I suppose if you missed either of the above signs, it might just be too late! If only you had noticed…

It means ‘Song (or Music) of the Sea’. I couldn’t resist recording this romantic house name, and wonder what view the occupants have? There is no shortage of information on Ireland’s wonderful history – an example below.

I can’t help wondering – why?

That’s not you that’s gone askew – it’s Mary’s kiosk on a bit of a slope! I’m always attracted by Guinness posters (there are plenty of old ones surviving here) – I learned to read from them in my younger days (below).

That’s quite enough for one day. Keep a lookout for yourself – and alert me to any good ones you encounter in your own travels!

Mixed Magic Messages

We first visited Thomas Wiegandt’s Magic Forest exactly five years ago. It’s just round the corner and over the hill from Ballydehob. As time has passed the walk has matured and mellowed: it’s the most picturesque and atmospheric place now – true magic! Thank you, Thomas, for creating this and for allowing anyone to access it (subject to lockdown limitations, of course)…

As a connoisseur of Irish signs and signage (have a look at my previous posts over the years), this walk is for me a delight and an abundant source of tangible examples from the world of human communication. There are explicit and comprehensible signs, enigmatic ones, symbolic messages, and allegories. It doesn’t matter whether we understand them, or even relate to them personally: it’s just all part of the magic of the forest.

Who are the messengers? That’s really up to you to decide. here are some that I can relate to:

Each time we visit the Magic Forest, we come back with a different set of images. It’s just that there is so much here, you take in what appeals to you at a particular time.

A pantheist might find Gods and Goddesses in this forest… Others might see relics of a fading industrial age. It all depends on your point of view.

The forest itself will take over in the end. It’s certainly the case that, through the years, nature is absorbing everything. But, surely, it’s not a battle – just a mutual enhancement. Finola is definitely on the side of the natural world.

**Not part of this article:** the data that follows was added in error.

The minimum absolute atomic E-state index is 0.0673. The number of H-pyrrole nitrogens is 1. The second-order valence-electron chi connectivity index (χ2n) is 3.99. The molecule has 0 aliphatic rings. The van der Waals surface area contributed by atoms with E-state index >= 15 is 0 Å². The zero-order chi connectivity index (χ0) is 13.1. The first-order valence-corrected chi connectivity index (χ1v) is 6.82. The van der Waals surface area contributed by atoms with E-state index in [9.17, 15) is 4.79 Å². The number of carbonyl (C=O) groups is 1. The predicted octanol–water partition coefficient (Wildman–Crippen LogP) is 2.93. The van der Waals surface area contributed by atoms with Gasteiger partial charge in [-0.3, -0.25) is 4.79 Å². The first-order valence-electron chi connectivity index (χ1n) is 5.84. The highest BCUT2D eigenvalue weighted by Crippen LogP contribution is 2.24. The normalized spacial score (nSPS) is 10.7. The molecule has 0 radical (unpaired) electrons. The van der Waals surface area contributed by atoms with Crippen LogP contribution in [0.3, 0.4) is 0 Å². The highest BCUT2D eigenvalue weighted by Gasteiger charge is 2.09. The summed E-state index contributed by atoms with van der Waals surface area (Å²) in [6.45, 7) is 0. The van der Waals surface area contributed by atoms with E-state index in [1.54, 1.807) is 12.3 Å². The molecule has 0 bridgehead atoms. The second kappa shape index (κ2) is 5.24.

A place to think, meditate – or make music!

The whole place is a collaboration between the arts and nature. Enjoy the journey!

Time for Signs

It’s a few months since I took a selection from my ever increasing files of Irish Signs. If you want to see some of the older posts in this series, click here. Otherwise, I’m going to stand back and let the images speak for themselves: there are curiosities and humour: unexpected juxtapositions – and some that might leave you with question marks . . . I hope you will enjoy them all.

Signs of Spring

A curious advertising sign from a disused bicycle shop. Perhaps the ‘springing’ lion is sufficient to justify the title of today’s post . . . It’s been a good few months since I last sampled my ever-growing collection of Irish signs and curiosities. I cannot say why, but these latest examples – and all the previous ones – amused me or attracted me when I saw them, sufficiently enough to put them on record. The humour of some of them is profoundly Irish – but also universal – whereas the ‘curiosities’ are examples of the love of colour, or just eccentricity. Anyway, that’s quite enough commentary from me: the images will, hopefully, speak for themselves.


I think the ‘Floating walkway’ must be a unique sign – purpose-made just for that one location, on the dunes at Barley Cove, here in West Cork. When the tide is in, walking across can be a seasickness-inducing business: you have been warned!

Michael ‘Tea’ Higgins here – Ireland’s President. Honoured, I’m sure, to be thus celebrated as a part of his nation’s tea-drinking ceremonies.

Partly obliterated signs can be intriguing. With some, the intention is easy to guess – with others, one can only contemplate . . .

I couldn’t resist these pics showing Ireland in its best colours. However, if you want to see a lot more of that, have a look at Finola’s posts here.

I could go on . . . but I don’t want to send you to sleep! That’s quite enough for now – look out for more in the future.